For its fourth year, the BBC’s festival of “new music moments” looks very different to its third.
In 2008 festival director Lorna Clarke got her wish of a two-leg event, with gigs in multiple venues across both London and Liverpool, as the latter celebrated its year as Capital Of Culture.
But while Clarke notes that the 2009 budget has been reduced “massively”, meaning the series has “scaled right back” to the festival’s base at Camden’s Roundhouse, the headlining names over the five nights are no less stellar than in previous years. As ever, along with some impressive coups for the festival, orchestra and choir input adds extra dimensions to each of the events.
“You can’t say to the artist to do it with half a band,” reasons Clarke. “You either do it to the same quality or really you shouldn’t do it. So we thought we’d cut right back and do it at a single venue.”
Opening the festival in that venue is returning California resident and alien invasion apologist Robbie Williams. For his first UK gig since 2006 Williams will be performing to a space considerably smaller than the enormodromes he’s been used to. Ahead of his new album Reality Killed The Video Star, due in November, he will take to the Roundhouse stage with a horn section, a string section and a full band under the musical direction of legendary producer Trevor Horn.
Dizzee Rascal whacks things up to Bonkers levels on the second night, aided by a live band and The Heritage Orchestra – a musical departure for the chart-topping sometime Mercury winner that Clarke believes is the bravest line-up of the programme. “I’ve been trying to get Dizzee involved in the Electric Proms for three years,” she says. “We got seriously talking about it in January; he’d not had his three huge summer hits yet. He had a very clear idea about what he didn’t want to do, as opposed to what he did want to do.” An original plan to include Japanese taiko drummers was jettisoned. “There’s a lot of trial and error!” says Clarke. Reinterpreting Dizzee’s material has mess potential but, given what Dylan Mills has achieved by the tender age of 24, the chances are it’ll be something special. “A few closely guarded surprises” are promised. Surely that’s not code for Calvin Harris and Armand Van Helden?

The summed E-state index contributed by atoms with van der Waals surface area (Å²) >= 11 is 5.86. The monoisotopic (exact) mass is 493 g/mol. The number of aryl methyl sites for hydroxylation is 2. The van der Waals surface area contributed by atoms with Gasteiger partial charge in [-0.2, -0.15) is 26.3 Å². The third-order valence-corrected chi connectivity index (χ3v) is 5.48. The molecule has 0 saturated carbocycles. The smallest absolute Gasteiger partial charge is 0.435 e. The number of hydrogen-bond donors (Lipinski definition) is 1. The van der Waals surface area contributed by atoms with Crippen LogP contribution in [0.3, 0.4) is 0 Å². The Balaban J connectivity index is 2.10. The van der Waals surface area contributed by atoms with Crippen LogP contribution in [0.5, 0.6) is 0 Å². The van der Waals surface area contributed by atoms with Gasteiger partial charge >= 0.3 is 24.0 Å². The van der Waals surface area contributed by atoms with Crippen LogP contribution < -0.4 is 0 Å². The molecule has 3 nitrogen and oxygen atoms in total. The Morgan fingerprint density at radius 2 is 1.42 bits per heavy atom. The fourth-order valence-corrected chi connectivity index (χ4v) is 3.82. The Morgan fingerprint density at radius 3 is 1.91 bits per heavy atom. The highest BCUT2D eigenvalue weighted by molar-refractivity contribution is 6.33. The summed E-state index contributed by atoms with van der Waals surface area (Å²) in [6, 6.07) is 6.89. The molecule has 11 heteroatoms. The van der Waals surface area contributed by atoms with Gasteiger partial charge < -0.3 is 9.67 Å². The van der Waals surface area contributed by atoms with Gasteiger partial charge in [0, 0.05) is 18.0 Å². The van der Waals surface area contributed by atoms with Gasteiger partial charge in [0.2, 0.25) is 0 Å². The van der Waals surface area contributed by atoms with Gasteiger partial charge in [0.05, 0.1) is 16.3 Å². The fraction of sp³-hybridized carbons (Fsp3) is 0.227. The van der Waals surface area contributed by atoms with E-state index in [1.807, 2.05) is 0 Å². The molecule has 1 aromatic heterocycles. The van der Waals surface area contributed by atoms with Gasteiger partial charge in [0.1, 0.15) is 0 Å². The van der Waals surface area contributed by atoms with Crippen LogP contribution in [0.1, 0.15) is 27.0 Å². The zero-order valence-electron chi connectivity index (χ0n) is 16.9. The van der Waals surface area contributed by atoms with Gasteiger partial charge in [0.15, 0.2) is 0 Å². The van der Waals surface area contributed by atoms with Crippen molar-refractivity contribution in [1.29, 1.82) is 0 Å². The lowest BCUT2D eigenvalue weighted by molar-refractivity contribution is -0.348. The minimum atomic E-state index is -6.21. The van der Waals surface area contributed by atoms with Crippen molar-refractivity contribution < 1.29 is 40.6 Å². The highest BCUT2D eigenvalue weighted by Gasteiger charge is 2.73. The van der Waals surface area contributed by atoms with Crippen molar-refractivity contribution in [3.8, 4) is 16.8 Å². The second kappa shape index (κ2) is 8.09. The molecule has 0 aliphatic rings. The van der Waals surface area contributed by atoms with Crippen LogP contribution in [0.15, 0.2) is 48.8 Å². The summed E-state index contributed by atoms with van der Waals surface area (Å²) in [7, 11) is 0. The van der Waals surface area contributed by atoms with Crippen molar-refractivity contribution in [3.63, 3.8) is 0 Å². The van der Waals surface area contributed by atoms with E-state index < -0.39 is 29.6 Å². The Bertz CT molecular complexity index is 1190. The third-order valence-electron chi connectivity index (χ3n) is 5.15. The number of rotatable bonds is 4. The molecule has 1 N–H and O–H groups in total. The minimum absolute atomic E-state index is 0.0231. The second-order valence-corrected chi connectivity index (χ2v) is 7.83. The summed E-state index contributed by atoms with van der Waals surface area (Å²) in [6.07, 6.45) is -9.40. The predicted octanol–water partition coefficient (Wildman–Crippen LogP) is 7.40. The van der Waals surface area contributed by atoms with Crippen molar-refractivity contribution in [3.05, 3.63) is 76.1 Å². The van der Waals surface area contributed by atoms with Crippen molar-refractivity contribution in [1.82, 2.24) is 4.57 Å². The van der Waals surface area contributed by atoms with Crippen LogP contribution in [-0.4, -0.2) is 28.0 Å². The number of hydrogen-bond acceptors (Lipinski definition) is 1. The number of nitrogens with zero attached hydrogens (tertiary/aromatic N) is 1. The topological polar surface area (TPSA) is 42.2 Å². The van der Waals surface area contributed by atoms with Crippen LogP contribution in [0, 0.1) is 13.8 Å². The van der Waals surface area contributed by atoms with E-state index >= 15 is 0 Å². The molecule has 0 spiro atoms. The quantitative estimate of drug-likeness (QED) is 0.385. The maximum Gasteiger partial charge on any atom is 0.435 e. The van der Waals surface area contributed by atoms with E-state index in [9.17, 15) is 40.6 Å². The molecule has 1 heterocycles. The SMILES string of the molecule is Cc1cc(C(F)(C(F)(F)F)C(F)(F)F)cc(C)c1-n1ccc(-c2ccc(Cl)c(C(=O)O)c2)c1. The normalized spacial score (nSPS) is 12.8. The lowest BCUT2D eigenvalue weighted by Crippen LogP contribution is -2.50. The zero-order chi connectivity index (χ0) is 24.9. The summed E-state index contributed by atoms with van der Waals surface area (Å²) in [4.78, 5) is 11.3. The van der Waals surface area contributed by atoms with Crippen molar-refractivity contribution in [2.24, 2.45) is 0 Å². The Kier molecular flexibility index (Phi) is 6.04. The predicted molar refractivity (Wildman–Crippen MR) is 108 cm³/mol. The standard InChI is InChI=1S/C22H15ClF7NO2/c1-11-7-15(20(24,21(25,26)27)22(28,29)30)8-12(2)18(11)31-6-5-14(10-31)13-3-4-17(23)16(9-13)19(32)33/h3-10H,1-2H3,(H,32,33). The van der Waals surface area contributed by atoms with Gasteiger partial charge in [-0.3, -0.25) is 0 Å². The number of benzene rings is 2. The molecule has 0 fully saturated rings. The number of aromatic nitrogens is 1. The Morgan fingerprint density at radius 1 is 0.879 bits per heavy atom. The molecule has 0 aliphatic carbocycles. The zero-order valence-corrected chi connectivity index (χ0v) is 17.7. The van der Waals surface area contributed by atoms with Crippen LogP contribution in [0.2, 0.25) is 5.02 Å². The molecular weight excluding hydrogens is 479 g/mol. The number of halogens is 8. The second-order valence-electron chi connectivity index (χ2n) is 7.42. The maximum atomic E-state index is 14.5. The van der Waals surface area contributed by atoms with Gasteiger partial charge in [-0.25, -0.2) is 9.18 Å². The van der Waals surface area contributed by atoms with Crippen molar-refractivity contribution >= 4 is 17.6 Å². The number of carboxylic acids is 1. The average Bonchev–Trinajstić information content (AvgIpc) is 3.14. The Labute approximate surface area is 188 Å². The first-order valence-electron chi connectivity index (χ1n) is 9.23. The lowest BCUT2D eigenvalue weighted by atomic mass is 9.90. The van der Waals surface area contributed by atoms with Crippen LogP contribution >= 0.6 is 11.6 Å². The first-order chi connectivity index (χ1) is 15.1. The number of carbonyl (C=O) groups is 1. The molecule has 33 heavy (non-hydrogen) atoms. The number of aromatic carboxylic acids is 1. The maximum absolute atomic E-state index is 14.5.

The festival’s midpoint is headlined by Doves, who will be joined by The London Bulgarian Choir for what looks to be as brave an endeavour as Dizzee Rascal’s the night before. Doves’ 30-odd guests, who’ve previously supported British Sea Power, have been rehearsing in the Bulgarian Embassy’s basement. “The arranger and conductor for that has a much longer lead time, as he had to write the arrangements for the choir to sing,” Clarke says. Veterans Magazine open the night while down the stairs in the tiny Roundhouse Studio, the lady with the biggest selling British debut album of 2009 so far, Florence And The Machine, will be joined by recently expanded two-becomes-foursome Metronomy.
On the penultmate evening is what’s surely set to be one of the highlights of the year; the return, at the age of 72, of Shirley Bassey. With a career spanning 50 years and three James Bond themes amongst her back catalogue, the Dame is all set to release her staggeringly lush new album The Performance, which features new songs by Rufus Wainwright, Pet Shop Boys, David Arnold and many others. The BBC Concert Orchestra will be complementing the Welsh wonder’s still powerful voice as she puts her new material through its paces. She’ll be supported by one of the new album’s songwriters, the always excellent Richard Hawley.
The hardworking BBC Concert Orchestra returns for the closing night, this time in the company of Motown legend and chief Temptations songwriter Smokey Robinson. Together they will perform specially commissioned new arrangements of his greatest hits – surely to include My Girl among others – alongside material from his recent album Time Flies When You’re Having Fun.
It’s a pared-down schedule compared to the sprawling nature of previous years, but despite austere times the BBC has again used its considerable resources to create a unique series of events. “When we had all the venues I would hire a scooter for the week, which was a little bit death-defying,” Clarke remembers wistfully. But even as we gear up for the 2009 series, she is looking forward to the next big moment, in 2012. She’s yet to get the Rolling Stones to play the Electric Proms, but she’s yet to rule them out either.